Ms. Ray first argues that the ALJ erred in concluding at step two that her fatigue was not a medically determinable impairment. She also contends that her mood disorder and sleep apnea should have been considered by the ALJ as non-severe impairments at step four. Unlike an error in determining an impairment's severity at step two, which is not reversible if the ALJ proceeds further to evaluate other impairments, Allman v. Colvin, 813 F.3d 1326, 1330 (10th Cir. 2016), a failure to find an impairment medically determinable is essentially a step-four error because the ALJ is only required to consider medically determinable impairments in the RFC at step four, whether severe or not, see Wells v. Colvin, 727 F.3d 1061, 1069 (10th Cir. 2013). But even then, such error would be obviated if the ALJ considered the non-medically determinable impairment in assessing the RFC. Thus, Ms. Ray's fatigue argument lives or dies on the same field as her sleep-apnea and mood-disorder arguments—whether the ALJ considered or should have considered these impairments in crafting the RFC.

An ALJ must consider the limiting effects of non-severe impairments in determining the claimant's RFC. 20 C.F.R. §§ 404.1545(e), 416.945(e). Though Ms. Ray repeatedly insists that the ALJ did not consider her fatigue, sleep apnea, or mood disorder in determining her RFC, the ALJ expressly addressed them:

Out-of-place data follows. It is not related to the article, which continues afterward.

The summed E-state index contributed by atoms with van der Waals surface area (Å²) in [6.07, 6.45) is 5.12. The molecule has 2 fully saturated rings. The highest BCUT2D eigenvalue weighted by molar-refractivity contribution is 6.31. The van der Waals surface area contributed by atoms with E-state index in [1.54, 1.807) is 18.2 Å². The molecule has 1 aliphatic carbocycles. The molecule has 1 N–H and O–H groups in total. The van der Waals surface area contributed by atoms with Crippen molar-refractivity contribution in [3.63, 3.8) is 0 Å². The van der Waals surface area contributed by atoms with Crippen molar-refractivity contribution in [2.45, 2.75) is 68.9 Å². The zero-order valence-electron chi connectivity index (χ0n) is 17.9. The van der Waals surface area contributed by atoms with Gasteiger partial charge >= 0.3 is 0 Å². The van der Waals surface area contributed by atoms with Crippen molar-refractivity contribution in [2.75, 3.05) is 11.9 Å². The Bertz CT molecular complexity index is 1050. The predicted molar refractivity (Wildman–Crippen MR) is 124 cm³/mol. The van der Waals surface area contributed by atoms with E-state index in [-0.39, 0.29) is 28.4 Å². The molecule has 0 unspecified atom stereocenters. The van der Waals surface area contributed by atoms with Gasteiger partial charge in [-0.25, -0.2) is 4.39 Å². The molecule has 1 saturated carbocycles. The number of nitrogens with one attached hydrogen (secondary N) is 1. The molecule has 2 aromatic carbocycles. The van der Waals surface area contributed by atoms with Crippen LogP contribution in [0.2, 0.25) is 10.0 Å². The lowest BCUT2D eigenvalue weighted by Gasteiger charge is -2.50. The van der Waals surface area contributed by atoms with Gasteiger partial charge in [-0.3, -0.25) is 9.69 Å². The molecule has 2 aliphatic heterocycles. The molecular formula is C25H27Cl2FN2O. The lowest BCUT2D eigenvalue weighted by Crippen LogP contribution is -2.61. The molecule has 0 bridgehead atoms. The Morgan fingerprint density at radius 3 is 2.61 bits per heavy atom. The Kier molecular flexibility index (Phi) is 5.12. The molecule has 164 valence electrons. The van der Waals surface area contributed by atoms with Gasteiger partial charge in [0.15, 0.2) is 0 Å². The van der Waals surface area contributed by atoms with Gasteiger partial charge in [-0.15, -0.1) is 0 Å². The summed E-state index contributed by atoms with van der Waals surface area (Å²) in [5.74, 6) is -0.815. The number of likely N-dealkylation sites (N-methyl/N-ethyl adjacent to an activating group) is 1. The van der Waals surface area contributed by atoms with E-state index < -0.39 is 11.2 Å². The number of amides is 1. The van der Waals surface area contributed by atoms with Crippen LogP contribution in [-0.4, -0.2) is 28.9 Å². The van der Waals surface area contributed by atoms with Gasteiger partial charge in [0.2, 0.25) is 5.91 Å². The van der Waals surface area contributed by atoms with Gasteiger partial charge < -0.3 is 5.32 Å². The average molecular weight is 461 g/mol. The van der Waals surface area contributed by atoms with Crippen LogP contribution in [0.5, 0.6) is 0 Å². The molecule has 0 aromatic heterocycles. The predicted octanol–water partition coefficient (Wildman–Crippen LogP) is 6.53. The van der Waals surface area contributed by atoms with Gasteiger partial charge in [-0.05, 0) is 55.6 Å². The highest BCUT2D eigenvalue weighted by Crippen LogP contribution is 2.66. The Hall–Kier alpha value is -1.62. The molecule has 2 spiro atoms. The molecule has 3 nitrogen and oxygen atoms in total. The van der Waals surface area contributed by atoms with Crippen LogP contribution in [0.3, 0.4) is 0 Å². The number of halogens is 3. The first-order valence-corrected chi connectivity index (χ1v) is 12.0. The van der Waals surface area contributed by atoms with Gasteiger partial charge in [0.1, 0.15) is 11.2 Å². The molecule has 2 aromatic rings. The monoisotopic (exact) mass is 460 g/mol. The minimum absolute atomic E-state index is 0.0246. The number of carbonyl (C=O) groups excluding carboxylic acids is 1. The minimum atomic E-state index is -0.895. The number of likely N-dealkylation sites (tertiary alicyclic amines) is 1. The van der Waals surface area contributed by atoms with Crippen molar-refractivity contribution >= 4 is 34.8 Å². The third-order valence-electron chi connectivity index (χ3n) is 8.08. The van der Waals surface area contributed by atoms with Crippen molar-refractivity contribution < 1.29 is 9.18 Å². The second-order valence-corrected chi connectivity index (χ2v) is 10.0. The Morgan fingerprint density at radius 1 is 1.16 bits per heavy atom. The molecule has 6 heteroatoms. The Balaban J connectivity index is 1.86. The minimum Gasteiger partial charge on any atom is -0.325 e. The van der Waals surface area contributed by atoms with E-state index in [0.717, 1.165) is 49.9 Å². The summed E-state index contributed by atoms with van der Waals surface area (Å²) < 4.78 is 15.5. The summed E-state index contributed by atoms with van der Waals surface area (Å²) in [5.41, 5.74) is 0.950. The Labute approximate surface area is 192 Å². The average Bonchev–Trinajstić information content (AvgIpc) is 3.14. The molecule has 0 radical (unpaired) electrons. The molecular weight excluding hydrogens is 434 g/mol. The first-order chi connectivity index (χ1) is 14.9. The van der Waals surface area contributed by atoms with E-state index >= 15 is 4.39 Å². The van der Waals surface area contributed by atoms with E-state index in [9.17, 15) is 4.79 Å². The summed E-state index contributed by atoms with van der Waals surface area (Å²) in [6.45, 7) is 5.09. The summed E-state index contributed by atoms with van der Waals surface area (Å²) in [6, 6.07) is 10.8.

In sum, although the claimant testified her fatigue is her most debilitating problem, there is a scarcity of objective medical findings to support her complaints. The record shows that the claimant has only mild sleep apnea. Moreover, the consultative examination report by Dr. Widmer indicated “no objective evidence for functional limitation with regards to” the claimant's fatigue complaints. ․ In addition, the claimant's daily activities are not consistent with her allegations of fatigue. The claimant stated she is able to get up about every hour and a half in the winter and cut, split, and carry in firewood as well as provide for the needs of animals, including dogs, cats, chickens, a goat, and horses. She also stated that she reads a lot and that her painting and sculpting are limited by her finances and not her medical condition. ․ Finally, the evidence discussed above supports a finding that Ms. Ray's “non-severe” mood disorder limits her to simple, routine, repetitive tasks with the ability to maintain attention and concentration for two hours at a time.